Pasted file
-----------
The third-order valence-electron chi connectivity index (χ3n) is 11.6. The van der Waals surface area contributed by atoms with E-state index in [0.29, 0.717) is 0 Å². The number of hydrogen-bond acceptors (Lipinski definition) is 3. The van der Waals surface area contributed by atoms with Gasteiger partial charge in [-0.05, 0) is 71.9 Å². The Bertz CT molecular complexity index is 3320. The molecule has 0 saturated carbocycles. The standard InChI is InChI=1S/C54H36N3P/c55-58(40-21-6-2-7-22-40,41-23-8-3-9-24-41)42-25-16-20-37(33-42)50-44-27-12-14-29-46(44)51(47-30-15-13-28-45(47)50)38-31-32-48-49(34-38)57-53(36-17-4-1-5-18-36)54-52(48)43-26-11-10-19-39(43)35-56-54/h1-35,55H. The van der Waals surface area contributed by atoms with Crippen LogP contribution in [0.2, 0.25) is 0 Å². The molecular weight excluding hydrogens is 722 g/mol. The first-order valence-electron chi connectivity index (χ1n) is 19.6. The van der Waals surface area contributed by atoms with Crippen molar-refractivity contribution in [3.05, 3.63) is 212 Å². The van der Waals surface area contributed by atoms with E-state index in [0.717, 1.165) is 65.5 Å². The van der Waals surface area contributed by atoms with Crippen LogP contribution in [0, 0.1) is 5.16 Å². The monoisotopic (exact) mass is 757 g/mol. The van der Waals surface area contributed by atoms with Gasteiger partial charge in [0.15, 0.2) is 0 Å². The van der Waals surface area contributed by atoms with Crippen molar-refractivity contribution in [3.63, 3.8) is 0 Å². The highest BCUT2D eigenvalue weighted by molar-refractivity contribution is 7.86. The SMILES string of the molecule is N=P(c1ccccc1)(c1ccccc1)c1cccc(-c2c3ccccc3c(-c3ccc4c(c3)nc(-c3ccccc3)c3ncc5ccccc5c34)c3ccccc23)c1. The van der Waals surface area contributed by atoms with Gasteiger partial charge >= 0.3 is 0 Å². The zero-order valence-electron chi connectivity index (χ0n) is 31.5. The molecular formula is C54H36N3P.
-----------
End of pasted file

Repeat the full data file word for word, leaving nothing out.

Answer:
The third-order valence-electron chi connectivity index (χ3n) is 11.6. The van der Waals surface area contributed by atoms with E-state index in [0.29, 0.717) is 0 Å². The number of hydrogen-bond acceptors (Lipinski definition) is 3. The van der Waals surface area contributed by atoms with Gasteiger partial charge in [-0.05, 0) is 71.9 Å². The Bertz CT molecular complexity index is 3320. The molecule has 0 saturated carbocycles. The standard InChI is InChI=1S/C54H36N3P/c55-58(40-21-6-2-7-22-40,41-23-8-3-9-24-41)42-25-16-20-37(33-42)50-44-27-12-14-29-46(44)51(47-30-15-13-28-45(47)50)38-31-32-48-49(34-38)57-53(36-17-4-1-5-18-36)54-52(48)43-26-11-10-19-39(43)35-56-54/h1-35,55H. The van der Waals surface area contributed by atoms with Crippen LogP contribution in [0.2, 0.25) is 0 Å². The molecular weight excluding hydrogens is 722 g/mol. The first-order valence-electron chi connectivity index (χ1n) is 19.6. The van der Waals surface area contributed by atoms with Crippen molar-refractivity contribution in [3.05, 3.63) is 212 Å². The van der Waals surface area contributed by atoms with E-state index in [0.717, 1.165) is 65.5 Å². The van der Waals surface area contributed by atoms with Crippen LogP contribution in [0, 0.1) is 5.16 Å². The monoisotopic (exact) mass is 757 g/mol. The van der Waals surface area contributed by atoms with Gasteiger partial charge in [0.15, 0.2) is 0 Å². The van der Waals surface area contributed by atoms with Crippen molar-refractivity contribution in [3.63, 3.8) is 0 Å². The highest BCUT2D eigenvalue weighted by molar-refractivity contribution is 7.86. The SMILES string of the molecule is N=P(c1ccccc1)(c1ccccc1)c1cccc(-c2c3ccccc3c(-c3ccc4c(c3)nc(-c3ccccc3)c3ncc5ccccc5c34)c3ccccc23)c1. The van der Waals surface area contributed by atoms with Gasteiger partial charge >= 0.3 is 0 Å². The zero-order valence-electron chi connectivity index (χ0n) is 31.5. The molecular formula is C54H36N3P.